Front: Vendy Pospisilova ’20, Center: Sophia Mangold ’20, Johanna Clement ’20, Mariama Lemon ’20 and Rosie Bailey ’19, Back: Nathaniel Clement ’20
Annabel Clarance, M.F.A. and Kathy Kohatsu, M.F.A. co-taught the class and wrote the following description of what the students did throughout the semester:
Having spent the first half of the semester ‘finding’ movement, the Introduction to Choreography class spent the second half of the semester identifying ways to organize movement. Students learned different techniques to provide identifiable structure to their movement in order to create dances that resonate with an audience. Through both in-class exploration and video observation, students began the process of learning how to link their movement sentences together into larger paragraphs of work. Students had the opportunity to work independently and in groups of two or three and were asked to provide verbal feedback to their peers during class. One highlight of this process was the creation of a Self Portrait study wherein students started with a handful of statements about themselves and, through clever rearrangement and restatements, created a unique poem. They then used this poem as the structure for their movement study. The students’ final consisted of creating choreography for their culminating study of the semester. Using vocabulary from their Self Portrait studies students worked together to create a nearly 20 minute long culminating work. While working on creating their own dance works, students also had the opportunity to research, in depth, the life, works, style, and methods of a choreographer who was influential to the modern dance canon. Through this study, students gained an appreciation for and further insight into the choreographic process.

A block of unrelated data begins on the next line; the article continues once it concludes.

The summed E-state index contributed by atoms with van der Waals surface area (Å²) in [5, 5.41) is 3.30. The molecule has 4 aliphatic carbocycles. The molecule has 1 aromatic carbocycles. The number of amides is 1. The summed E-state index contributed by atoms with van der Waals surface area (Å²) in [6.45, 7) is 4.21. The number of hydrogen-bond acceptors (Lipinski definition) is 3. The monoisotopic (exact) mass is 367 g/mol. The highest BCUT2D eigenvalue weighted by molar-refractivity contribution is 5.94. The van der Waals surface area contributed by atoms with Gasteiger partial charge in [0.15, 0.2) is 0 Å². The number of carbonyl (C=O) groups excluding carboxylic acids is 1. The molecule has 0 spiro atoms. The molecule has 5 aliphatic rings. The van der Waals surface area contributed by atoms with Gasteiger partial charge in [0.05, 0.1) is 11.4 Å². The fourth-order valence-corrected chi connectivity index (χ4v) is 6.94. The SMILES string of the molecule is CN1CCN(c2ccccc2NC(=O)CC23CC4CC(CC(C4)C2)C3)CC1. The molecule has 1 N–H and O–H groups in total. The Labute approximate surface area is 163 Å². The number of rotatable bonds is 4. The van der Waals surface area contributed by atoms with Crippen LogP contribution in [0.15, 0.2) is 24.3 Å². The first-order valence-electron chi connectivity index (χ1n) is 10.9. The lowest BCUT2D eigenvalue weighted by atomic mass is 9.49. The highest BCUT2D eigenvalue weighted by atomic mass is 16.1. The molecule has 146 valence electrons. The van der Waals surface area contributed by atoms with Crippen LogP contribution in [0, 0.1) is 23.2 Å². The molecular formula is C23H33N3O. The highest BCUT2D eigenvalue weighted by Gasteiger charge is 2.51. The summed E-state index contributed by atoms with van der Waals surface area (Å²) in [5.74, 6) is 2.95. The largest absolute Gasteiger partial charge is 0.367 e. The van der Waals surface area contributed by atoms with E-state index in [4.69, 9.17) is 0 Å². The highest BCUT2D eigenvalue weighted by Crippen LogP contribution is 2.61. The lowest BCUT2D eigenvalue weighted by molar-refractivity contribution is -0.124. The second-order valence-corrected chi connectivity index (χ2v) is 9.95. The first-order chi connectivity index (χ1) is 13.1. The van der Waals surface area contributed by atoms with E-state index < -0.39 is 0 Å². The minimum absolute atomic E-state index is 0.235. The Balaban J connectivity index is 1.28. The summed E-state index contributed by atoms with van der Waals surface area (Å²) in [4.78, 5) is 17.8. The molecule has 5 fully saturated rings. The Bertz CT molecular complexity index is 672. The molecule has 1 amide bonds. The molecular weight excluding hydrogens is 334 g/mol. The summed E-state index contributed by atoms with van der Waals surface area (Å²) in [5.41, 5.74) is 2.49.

Click here to see the dancers in action during their performance for the community at the end of the semester. The members of the class choreographed this entire piece themselves out of three duets, six solos and a couple of full group moments. Each student crafted their movement from their own “I statement” poems.